Polish is still pretty tricky, but I think I’m getting better at pronunciation. It’s all about practice. I was introduced to an app with various topics of vocabulary, such as greetings, introductions, numbers, food. We covered numbers last lesson, as well as which country we’re from, our nationality, and street names. For example 0-5 in Polish is as follows: zero, jeden, dwa, trzy, cztery, pięć. Because I’ve studied German before, I’m used to pronouncing ‘w’ as ‘v’ (e.g. Wanderlust, wir sind, ich will,) and ‘j’ as ‘y’ (e.g. der Jüngere, dieses Jahr, jetzt) which is more than some people. But there are some letters in Polish that I struggle with, such as ‘rz’ which is supposed to sound like ‘tch’, and I keep pronouncing ‘y’ as ‘ee’, but it’s more of an ‘er’. But as I said, it just takes practice. I can still remember Dzień dobry! (Which means, ‘very well’)
I was told in my French lesson that I can’t use Roger et ses humains as the comic for my presentation. Instead, I have to use one that the teacher will give me on Tuesday. That was a bit annoying, because I had already got halfway through making a presentation. Oh well, I can always use the same format. Oh, also, I survived my 5-minute unscripted presentation on a word. In the end, I chose the word ‘chapelure’. They’re basically a crumb-like ingredient that you use for breaded fish and fishcakes – you might call them golden breadcrumbs. My parents know the full story, but basically on holiday one year, I had to go to the supermarket to buy a box. However by the time I got to the shop I’d forgotten the word, so had to attempt to describe them. There were a few funny looks thrown my way when describing fishcakes (gâteaux de poisson literally means ‘cake of fish’ i.e. something sweet), then again when I pointed at literal crumbs of bread in the bakery section.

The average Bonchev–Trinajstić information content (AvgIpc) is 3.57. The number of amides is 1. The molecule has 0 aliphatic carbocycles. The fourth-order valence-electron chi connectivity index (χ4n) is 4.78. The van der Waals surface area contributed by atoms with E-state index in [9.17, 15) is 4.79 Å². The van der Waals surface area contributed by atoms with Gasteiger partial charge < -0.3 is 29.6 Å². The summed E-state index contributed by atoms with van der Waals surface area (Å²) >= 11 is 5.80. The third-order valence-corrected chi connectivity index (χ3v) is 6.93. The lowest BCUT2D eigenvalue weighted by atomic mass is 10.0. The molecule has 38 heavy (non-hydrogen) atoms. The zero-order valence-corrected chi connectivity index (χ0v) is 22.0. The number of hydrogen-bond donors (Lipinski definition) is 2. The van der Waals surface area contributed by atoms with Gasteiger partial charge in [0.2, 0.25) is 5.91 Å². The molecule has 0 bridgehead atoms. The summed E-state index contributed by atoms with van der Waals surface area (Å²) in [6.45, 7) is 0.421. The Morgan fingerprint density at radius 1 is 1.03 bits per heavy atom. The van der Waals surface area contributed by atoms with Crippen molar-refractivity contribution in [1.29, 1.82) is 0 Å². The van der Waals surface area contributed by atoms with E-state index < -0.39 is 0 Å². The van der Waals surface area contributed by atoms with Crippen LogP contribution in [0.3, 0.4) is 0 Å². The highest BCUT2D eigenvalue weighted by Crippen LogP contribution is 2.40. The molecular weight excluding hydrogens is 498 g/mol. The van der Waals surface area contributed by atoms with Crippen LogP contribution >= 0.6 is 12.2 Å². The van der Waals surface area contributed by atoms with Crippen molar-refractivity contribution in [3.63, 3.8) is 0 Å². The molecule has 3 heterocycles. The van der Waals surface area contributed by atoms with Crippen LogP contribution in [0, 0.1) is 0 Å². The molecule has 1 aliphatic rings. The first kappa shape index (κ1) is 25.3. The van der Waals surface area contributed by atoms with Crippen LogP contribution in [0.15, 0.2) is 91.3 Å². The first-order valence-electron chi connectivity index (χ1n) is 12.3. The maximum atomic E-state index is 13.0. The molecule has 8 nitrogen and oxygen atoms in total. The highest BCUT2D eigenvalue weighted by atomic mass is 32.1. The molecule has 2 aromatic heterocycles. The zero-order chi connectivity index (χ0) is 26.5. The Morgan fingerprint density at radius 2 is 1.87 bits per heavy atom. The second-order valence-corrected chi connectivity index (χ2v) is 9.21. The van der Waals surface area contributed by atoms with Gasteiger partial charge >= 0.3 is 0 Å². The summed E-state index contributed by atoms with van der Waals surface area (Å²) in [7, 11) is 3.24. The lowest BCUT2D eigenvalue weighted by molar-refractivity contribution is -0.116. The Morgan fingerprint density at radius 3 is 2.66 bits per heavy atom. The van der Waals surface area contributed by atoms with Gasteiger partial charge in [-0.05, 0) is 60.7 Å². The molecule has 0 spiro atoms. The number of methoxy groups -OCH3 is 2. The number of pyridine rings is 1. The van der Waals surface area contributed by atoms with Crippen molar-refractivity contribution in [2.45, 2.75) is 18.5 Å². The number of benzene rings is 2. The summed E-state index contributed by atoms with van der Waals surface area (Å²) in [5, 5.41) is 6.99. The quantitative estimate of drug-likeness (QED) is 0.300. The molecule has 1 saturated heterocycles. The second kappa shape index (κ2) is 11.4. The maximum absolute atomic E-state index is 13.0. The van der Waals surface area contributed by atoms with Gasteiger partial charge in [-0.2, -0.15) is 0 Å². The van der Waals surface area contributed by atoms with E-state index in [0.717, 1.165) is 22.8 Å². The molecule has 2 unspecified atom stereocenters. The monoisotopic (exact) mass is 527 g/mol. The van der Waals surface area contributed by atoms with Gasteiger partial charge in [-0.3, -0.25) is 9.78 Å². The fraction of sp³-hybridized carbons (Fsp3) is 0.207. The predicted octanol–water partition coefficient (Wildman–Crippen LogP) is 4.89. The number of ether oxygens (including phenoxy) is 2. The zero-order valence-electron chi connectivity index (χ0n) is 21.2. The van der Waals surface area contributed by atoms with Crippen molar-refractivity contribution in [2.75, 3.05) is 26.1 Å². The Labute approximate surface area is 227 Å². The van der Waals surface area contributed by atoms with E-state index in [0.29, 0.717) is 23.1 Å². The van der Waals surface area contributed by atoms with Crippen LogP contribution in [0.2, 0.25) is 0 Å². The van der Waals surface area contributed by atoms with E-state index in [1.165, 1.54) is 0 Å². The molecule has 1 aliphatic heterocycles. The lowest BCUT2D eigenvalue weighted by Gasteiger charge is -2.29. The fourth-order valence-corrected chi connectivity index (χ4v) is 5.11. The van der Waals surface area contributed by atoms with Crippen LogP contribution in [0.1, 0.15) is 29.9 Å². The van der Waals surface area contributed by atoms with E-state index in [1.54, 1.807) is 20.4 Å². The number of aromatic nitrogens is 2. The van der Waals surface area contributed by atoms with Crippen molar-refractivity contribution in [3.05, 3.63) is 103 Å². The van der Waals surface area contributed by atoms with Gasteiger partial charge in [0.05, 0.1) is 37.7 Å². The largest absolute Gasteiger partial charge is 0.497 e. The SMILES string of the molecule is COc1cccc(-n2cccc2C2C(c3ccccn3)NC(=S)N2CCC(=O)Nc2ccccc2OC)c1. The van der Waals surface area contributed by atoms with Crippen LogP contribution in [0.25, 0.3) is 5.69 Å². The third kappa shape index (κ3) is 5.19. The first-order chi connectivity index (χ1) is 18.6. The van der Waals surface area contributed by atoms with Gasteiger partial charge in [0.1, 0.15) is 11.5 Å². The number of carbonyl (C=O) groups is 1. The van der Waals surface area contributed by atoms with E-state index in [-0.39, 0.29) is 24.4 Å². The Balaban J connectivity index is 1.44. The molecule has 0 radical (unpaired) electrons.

It was kind of strange retelling this story to a group of people I barely knew, and completely unscripted. I knew I had made a few mistakes, but the strangest part was being asked questions about the experience – for example someone asked if the sight of a box of chapelure brings back bad memories.
Now that the Toussaint week off is coming up, I really want to travel somewhere new, but tickets anywhere are quite expensive at this stage. One place I’d love to go to is Berlin, because in college I missed out on the class trip. And it’s so full of culture and history, relatively recent as well. German reunification only happened in 1991, and the wall only came down in ’89. It’d be amazing to see the remainder of the Mauer with my own two eyes, because there are so many video recordings of the day thousands of East Berliners pushed through and joined their Western friends. Plus, Ritter Sport chocolate is amazing and I want to buy a full box for myself. I’m definitely going to see if anything’s available. I love travelling on my own, because I get to do things at my own pace, and I don’t have to worry about leaving anyone behind in a crowd.
In other news, the site expanded on Tuesday with the addition of The Into Page. In this section, I’ll be adding my 3 most listened songs on Spotify, my top 3 films on Netflix, and the book my nose is buried in, each month. If you haven’t already checked it out, why not?
And on that note, I’ll leave this post here. Don’t forget, I’ll be back the same time next week! I hope you have a groovy day wherever you are. I’ll catch you on the flip-side!
That was too ’70’s again, wasn’t it? Bogus!